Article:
The security management cell will also be working on information security scorecards with both manual and automated data entry (built on the BI components of CISF) and planned to be released in the framework at some point as well as extending our business continuity management tool.
Assessment & Protection
CAT.NET 2.0 - July sees a six month project to create CAT.NET 2.0. We will be focused on Performance (porting it to CCI2 and dealing with the underlying architecture to enable it to really scale), Accuracy (including implementing the MSR Merlin project and general algorithm updates), UX (including tight integration into Visual Studio and a shiny new UI) and general features such as exposing an API for people to write their own custom rules. We have a new interim build of CAT.NET ready for release in a few weeks. This is minor fixes and updates.
Anti-XSS + – Well be moving Anti-XSS to a release in the Summer as well as a significantly extending the functionality to include SQL Injection protection (already built) and several other big ticket web vulnerabilities. It will probably move to be called the Web Protection Library to reflect the enhanced scope.
Threat Modeling – We have new version of the Threat Application Modeling tool 3.0 in test and slated to ship in July (just a few weeks away). It focuses on general usability improvements, minor features and bug fixes as well as a separation of threat information from the client tool. It’s a prototype of putting the threats and countermeasures into the cloud using Azure! We expect to work on some significant things in the threat modeling space but its too early to talk about them at this stage.
Identity & Access
The identity and access cell will continue to work on retiring our “Rube Goldberg” / “Heath Robinson” machine of identity tools we have in MS-IT today in favor of the ForeFront Identity Manager or FIM (was ILM 2). The team will be blogging about some work we have recently done building reporting on top of FIM using the FIM SDK. They have some great detailed knowledge to share. The team will also be re-building a custom tool that audits user access requests and provides SOX audit reporting information, something we expect to be built around FIM and leveraging various CISF components as well as some centralized BitLocker management tools we have developed for the helpdesk to centrally manage BitLocker key recovery across our global environment.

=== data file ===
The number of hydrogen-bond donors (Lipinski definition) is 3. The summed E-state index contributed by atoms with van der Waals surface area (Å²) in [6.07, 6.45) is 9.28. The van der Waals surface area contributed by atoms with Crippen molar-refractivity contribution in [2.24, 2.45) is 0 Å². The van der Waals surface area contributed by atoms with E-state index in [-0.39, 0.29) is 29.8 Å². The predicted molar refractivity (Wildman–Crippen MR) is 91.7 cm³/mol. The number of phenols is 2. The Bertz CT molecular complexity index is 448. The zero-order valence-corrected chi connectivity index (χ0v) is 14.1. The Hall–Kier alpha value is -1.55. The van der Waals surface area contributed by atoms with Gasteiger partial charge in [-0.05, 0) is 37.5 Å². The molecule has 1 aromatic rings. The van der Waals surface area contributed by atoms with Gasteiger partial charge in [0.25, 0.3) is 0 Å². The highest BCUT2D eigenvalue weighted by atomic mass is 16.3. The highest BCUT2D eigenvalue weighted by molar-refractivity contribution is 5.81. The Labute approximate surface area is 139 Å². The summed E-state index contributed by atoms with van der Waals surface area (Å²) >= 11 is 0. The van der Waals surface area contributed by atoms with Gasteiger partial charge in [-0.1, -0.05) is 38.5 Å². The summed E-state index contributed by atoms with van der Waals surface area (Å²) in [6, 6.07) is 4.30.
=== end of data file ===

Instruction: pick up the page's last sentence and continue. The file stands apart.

The operations cell will continue to work on data leakage protect tools including tools to scan file stores, SharePoints and other network locations for sensitive data being inadvertently stored and some work in partnership with the ForeFront client team to customize the DLP capabilities for some specific needs we have. This cell also builds a remote vulnerability assessment tool that we have built to sweep the entire network (it’s big!) and well be blogging about how to assess specific things in Microsoft environments. We recently published a blog to interrogate certificates on IIS for instance.
So it should be an exciting year with a bunch of cool projects. Well share as much as we can and share code where possible.
We hope you enjoy!